There’s no one boot that does it all, although there are boots that will handle a pretty wide range of uses and conditions. It’s generally estimated that every pound (0.45 kg) of weight in your boots is the equivalent in energy expenditure of adding 5 pounds (2.25 kg) to your back. Lifting your feet up for thousands of steps each day takes a lot of energy. When you are looking for boots, go with the lightest weight boot that meets your needs. I think about what I need in a boot in relation to what I am doing on the trail. If I am doing an extended mountaineering trip and I’ve got a 60-pound (27 kg) pack, I want a stiff boot that extends well over the ankle to provide me with the kind of support I need. This boot is going to somewhat heavy. If I’m going on a multiday trip and carrying 40 pounds (18 kg), I’ll be fine with a lightweight boot that extends just over the ankle. You’ll notice that I defined all of this in terms of my personal needs. I’ve got notoriously weak ankles, so I always opt for a lot of ankle support. Someone else might not need this much support (boot weight) while others might need more. As with clothing systems, you need to decide what your body needs and look for the lightest thing that meets those needs. Some people bring a second pair of “camp shoes” for use in camp. After a long day it feels good to get out of your boots and air out your feet, especially if they are wet from sweat or rain. Changing to camp shoes can also help reduce your impact at camp.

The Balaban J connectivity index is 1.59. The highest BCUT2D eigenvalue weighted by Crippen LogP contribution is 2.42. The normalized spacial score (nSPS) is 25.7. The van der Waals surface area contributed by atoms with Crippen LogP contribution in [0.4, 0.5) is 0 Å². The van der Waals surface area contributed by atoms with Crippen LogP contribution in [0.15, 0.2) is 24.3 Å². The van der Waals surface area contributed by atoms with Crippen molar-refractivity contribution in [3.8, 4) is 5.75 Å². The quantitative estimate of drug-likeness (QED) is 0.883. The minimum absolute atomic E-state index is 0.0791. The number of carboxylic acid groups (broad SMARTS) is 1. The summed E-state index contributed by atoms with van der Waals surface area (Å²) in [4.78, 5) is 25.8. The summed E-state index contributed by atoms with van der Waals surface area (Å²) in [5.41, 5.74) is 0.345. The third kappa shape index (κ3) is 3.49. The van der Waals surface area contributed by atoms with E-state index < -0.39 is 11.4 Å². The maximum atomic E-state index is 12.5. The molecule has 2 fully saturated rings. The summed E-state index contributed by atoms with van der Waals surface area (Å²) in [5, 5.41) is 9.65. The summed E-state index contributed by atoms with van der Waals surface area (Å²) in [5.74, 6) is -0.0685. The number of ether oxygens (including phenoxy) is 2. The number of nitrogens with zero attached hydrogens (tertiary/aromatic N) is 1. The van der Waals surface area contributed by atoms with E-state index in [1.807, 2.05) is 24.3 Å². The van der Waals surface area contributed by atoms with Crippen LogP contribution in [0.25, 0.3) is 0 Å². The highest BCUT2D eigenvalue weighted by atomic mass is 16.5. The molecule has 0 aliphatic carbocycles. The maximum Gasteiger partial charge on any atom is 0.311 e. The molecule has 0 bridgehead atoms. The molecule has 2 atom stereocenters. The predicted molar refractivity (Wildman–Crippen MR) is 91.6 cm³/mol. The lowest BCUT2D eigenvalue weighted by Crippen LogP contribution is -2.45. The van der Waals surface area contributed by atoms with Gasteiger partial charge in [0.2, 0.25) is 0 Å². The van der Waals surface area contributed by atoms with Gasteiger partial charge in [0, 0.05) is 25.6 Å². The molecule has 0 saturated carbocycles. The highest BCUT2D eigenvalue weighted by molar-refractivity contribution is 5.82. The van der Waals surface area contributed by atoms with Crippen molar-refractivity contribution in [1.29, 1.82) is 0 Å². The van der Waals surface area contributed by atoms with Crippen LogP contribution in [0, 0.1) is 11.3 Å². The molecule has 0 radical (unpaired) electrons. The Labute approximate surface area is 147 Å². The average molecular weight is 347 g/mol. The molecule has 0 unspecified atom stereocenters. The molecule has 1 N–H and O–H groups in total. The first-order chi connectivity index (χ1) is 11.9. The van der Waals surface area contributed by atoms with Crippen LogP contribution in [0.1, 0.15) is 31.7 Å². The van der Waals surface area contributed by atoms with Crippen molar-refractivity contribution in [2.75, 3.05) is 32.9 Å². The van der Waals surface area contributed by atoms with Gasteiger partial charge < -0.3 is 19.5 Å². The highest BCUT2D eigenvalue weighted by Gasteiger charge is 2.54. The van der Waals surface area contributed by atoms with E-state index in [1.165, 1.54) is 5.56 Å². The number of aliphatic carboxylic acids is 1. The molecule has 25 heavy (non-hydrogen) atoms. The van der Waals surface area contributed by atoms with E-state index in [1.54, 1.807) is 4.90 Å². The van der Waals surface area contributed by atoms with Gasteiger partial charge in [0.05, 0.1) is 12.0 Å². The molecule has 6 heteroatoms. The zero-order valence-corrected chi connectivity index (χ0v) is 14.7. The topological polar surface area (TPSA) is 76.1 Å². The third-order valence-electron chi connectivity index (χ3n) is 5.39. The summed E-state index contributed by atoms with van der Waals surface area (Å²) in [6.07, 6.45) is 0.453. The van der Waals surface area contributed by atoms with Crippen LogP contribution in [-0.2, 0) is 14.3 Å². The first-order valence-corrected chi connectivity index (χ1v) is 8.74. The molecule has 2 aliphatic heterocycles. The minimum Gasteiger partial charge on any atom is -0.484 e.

Proper fitting of boots is essential, and whole treatises have been written on the subject. One thing to know about boots is that all boots are constructed on what’s called a last, a representative “average” foot mold (length, width at toes, width at heel, etc.) that the boot is built around for each shoe size. Some boot makers use a unisex last for each size while others have a separate last for women’s boots and men’s boots (and there are lasts for children’s boots). I’ve found that some manufacturers’ lasts just don’t work with my feet while others seem to be just right. Finding that winning combination of a boot that has the features you want and the correct last is your goal. You should try new boots on in the afternoon, since your feet swell during the day. Select a sock combination of a liner sock and outer sock that you plan to wear on the trip, and try the boots on. Bring your own socks. A lot of times I’ve forgotten to bring my own socks to the store and end up using socks from some random pile the store has. Then when I get home it turns out that with my own socks the boots don’t fit right. With the boot unlaced, slide your foot all the way to the toe end of the boot. You should be able to get your index finger to fit between the back of your heel and the back of the boot. Lace up the boots with moderate tension. The laces should hold the boot in an “intermediate position”—that is, that you still have room to crank them tighter, pulling the boot together more, or loosening them up, so you can tighten or loosen the boots as needed. You should be able to wiggle your toes inside the boot. With your foot flat on the ground, hold the boot heel down and try to lift your heel inside the boot. There should be only 1⁄4 to 1⁄2 inch (6 to 12 millimeters) of heel lift. Too much heel lift will lead to friction and possible heel blisters. You also want to check the boot length. With the boot firmly laced, do some good hard kicks against a post or the floor. Do your toes smash into the front of the boot? If so you’ve discovered “boot bang.” This is a serious problem. On long downhill stretches your toes smashing into the front of the boot can result in lost toenails and other foot problems. Whatever boot bang you experience in the store will be magnified when you are going downhill with a heavy pack. If you are getting boot bang, try lacing differently, another size, different sock combination, or another boot. As we get older our feet tend to get longer—no, we aren’t still growing, but most people’s arches begin to flatten out and without that curve the feet get longer. So if you haven’t been hiking for a while you might be in trouble if you pull that five-year-old pair of boots out of the closet and expect them to fit like they used to. If it’s been a while, wear them around before your trip and make sure it’s not time to buy a new pair.